Friday, February 17, 2012

Being a Christian and Linsane


Yao and Lin in Taiwan

Last Thursday I did not know Jeremy Lin. Since then I can’t have enough of him. I watched the Knicks games online, check out Jeremylin.net, searched YouTube for his replays, and read the extensive coverage of this Chinese American phenom in the Chinese newspaper World News and news websites.

Even his grandmother in Taiwan was interviewed for the New York Times. President Barack Obama, an avid basketball fan, talked about Linsanity with his staff. The Big Apple becomes Lin-city—all in just ten day!
 
Why this craziness? The cover of Sports Illustrated says it all. The cover photo is Jeremy Lin guarded by five Lakers players, with Kobe Bryant coming behind him. Lin scored a career-high 38 points and outdueling Bryant. The caption on the cover reads, “Against all odds: The sudden and spectacular ascent of Jeremy Lin.”

Watching Lin is fun. He is like a spinning top. His last-second 3-pointer beating Raptors was mesmerizing. He smiles after his spectacular shots and pumps his fists. We smile with him and enjoy the ride.

Onto his 6’ 3” and 200-pound body, many scripts have been projected, since we can look at his unexpected rise from so many angles at the intersections of race, gender, nation, sports, and faith.

The fact that he is the first American of Taiwanese or Chinese descent to excel at the NBA is no small matter.

China won 51 gold medals at the 2008 Summer Olympics. The men won shooting, weightlifting, diving, gymnastics, table tennis, badminton, canoeing, and swimming. They excelled in events that the bodies don’t even touch each other’s.

Nation and manhood are often intertwined in popular imagination. Chinese men have been called “the sick men of East Asia” for a long time. China’s national soccer team has become a laughing stock and a disgrace. Can Chinese men compete in physical games in which bodies collide and crush into each other?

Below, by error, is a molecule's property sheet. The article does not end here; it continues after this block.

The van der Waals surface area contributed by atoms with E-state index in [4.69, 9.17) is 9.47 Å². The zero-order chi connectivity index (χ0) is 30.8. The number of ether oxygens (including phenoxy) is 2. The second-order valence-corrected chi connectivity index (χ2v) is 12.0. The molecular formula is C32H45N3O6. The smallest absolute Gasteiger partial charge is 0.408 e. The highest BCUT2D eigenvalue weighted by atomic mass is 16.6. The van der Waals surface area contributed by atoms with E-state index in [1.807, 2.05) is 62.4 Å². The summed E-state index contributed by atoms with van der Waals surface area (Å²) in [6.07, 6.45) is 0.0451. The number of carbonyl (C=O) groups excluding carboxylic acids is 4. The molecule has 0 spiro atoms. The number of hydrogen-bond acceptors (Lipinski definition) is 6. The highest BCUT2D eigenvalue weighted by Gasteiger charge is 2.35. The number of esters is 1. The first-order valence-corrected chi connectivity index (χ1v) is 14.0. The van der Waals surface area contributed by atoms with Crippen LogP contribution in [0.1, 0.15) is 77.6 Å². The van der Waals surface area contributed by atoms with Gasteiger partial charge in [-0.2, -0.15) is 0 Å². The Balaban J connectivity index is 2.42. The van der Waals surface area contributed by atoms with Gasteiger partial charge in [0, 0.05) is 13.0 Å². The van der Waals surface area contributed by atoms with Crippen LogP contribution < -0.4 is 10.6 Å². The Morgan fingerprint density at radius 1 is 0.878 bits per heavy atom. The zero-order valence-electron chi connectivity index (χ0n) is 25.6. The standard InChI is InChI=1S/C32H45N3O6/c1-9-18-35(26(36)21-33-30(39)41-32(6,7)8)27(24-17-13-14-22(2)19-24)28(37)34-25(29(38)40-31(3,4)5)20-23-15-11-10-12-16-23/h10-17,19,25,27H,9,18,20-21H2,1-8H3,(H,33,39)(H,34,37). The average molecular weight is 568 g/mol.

Before Lin, we had Yao. But Yao Ming is exceptional. He is 7’ 6”. He was groomed nationally to be a basketball star.

Lin is Linderella. No one gave him a chance, even though he captained his Palo Alto High School team to a state title and led his Harvard team to the best records in the team’s history.

Now, everyone wants to claim a piece of Linsane. Asian Americans and Canadians wore T-shirts with his name to the games and rooted for him instead of for the home teams. Some Asian American women in New York went to sport bars to watch Lincredible even though they seldom watch basketball. His family underscores his Taiwanese background since both his parents came from Taiwan. But China claims him too since his maternal grandmother grew up in Zhejiang.

David Brooks in today’s New York Times looks at competitiveness in sports not through the national narrative, but through the lens of religion. Lin was brought up in a Christian home and became a Christian when he was a freshman in high school. He founded and led a Bible study group when he was at Harvard.

Brooks writes, “The moral ethos of sports is in tension with the moral ethos of faith, whether Jewish, Christian or Muslim.” He says that modern sports emphasize assertion, competitiveness, and the display of prowess. Religion teaches humility, self-abnegation, and serving as an instrument for a larger cause.

So Brooks has not heard about a muscular Christianity that has been promoted in some circles. Jesus was depicted as a muscular, tattooed biker and boxer, ready to take on the world. This muscular Christianity has been bolstered by books such as No More Christian Nice Guy and The Church Impotent—Feminization of Christianity. This brand of Christianity is gaining grounds not only in American South but also in England to give Christian men a macho model.

If Brooks has simply googled Bible and sports, he would find that there are many Bible verses that tell us about how to become good athletes, touching on competition, preparation, winning, losing, and sportsmanship. “Do you know that in a race that the runners all compete, but only one receives a prize? Run in such a way that you may win it” (I Cor. 9:24). “Fight the good fight of faith” (I Tim 6:12). “And in the case of an athlete, no one is crowned without competing according to the rules” (II Tim 2:5).

Brooks has also misunderstood sports. Humility, unselfishness, and caring for the team rather than focusing on the self are essential winning qualities for team sports. Shaquille O’Neal had to humbly admit that his free throw shooting was one of his major weaknesses and improved on it over his career. Michael Jordan became great not simply because of his great athleticism and talent. He reached a mythical status when in his mature years, he knew how to be a team leader and made everybody around him play better.

In a 2010 interview in which Lin talked about his faith, he said, “For me to put more of an emphasis on my attitude and the way that I play, rather than my stats or whether we win a championship. I learned more about a godly work ethic and a godly attitude, in terms of being humble, putting others above yourself, being respectful to refs and opponents.” Such an attitude will serve him well and Linsanity will continue to spark and linspire.

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